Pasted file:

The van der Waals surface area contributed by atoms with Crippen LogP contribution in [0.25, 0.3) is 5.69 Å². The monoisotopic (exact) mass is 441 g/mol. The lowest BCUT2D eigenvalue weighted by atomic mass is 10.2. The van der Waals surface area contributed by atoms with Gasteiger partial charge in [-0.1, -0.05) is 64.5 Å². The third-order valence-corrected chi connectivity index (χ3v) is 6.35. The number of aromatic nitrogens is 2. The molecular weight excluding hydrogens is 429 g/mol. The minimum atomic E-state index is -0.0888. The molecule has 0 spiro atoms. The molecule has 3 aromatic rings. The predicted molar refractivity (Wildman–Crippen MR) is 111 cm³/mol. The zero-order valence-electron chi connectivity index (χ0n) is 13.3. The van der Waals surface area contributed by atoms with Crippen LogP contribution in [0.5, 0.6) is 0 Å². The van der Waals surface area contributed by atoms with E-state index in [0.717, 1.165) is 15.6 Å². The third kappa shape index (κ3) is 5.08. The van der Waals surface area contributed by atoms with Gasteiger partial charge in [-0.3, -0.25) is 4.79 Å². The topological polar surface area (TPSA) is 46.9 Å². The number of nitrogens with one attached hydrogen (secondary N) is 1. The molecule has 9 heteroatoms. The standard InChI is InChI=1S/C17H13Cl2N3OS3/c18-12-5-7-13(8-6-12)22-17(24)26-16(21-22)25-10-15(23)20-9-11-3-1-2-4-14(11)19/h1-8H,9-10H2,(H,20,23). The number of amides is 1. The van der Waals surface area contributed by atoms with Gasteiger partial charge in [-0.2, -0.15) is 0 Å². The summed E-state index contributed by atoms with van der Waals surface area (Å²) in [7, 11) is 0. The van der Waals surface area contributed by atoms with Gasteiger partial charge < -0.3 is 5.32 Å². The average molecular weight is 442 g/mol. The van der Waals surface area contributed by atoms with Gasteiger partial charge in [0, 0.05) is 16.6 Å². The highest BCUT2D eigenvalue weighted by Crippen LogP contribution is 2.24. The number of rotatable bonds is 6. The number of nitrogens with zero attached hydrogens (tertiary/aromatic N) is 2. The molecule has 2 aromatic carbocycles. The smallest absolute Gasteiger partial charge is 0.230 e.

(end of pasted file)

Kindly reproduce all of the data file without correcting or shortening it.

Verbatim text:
The van der Waals surface area contributed by atoms with Crippen LogP contribution in [0.25, 0.3) is 5.69 Å². The monoisotopic (exact) mass is 441 g/mol. The lowest BCUT2D eigenvalue weighted by atomic mass is 10.2. The van der Waals surface area contributed by atoms with Gasteiger partial charge in [-0.1, -0.05) is 64.5 Å². The third-order valence-corrected chi connectivity index (χ3v) is 6.35. The number of aromatic nitrogens is 2. The molecular weight excluding hydrogens is 429 g/mol. The minimum atomic E-state index is -0.0888. The molecule has 0 spiro atoms. The molecule has 3 aromatic rings. The predicted molar refractivity (Wildman–Crippen MR) is 111 cm³/mol. The zero-order valence-electron chi connectivity index (χ0n) is 13.3. The van der Waals surface area contributed by atoms with Crippen LogP contribution in [0.5, 0.6) is 0 Å². The van der Waals surface area contributed by atoms with E-state index in [0.717, 1.165) is 15.6 Å². The third kappa shape index (κ3) is 5.08. The van der Waals surface area contributed by atoms with Gasteiger partial charge in [-0.3, -0.25) is 4.79 Å². The topological polar surface area (TPSA) is 46.9 Å². The number of nitrogens with one attached hydrogen (secondary N) is 1. The molecule has 9 heteroatoms. The standard InChI is InChI=1S/C17H13Cl2N3OS3/c18-12-5-7-13(8-6-12)22-17(24)26-16(21-22)25-10-15(23)20-9-11-3-1-2-4-14(11)19/h1-8H,9-10H2,(H,20,23). The number of amides is 1. The van der Waals surface area contributed by atoms with Gasteiger partial charge in [-0.2, -0.15) is 0 Å². The summed E-state index contributed by atoms with van der Waals surface area (Å²) in [7, 11) is 0. The van der Waals surface area contributed by atoms with Gasteiger partial charge < -0.3 is 5.32 Å². The average molecular weight is 442 g/mol. The van der Waals surface area contributed by atoms with Gasteiger partial charge in [0, 0.05) is 16.6 Å². The highest BCUT2D eigenvalue weighted by Crippen LogP contribution is 2.24. The number of rotatable bonds is 6. The number of nitrogens with zero attached hydrogens (tertiary/aromatic N) is 2. The molecule has 2 aromatic carbocycles. The smallest absolute Gasteiger partial charge is 0.230 e.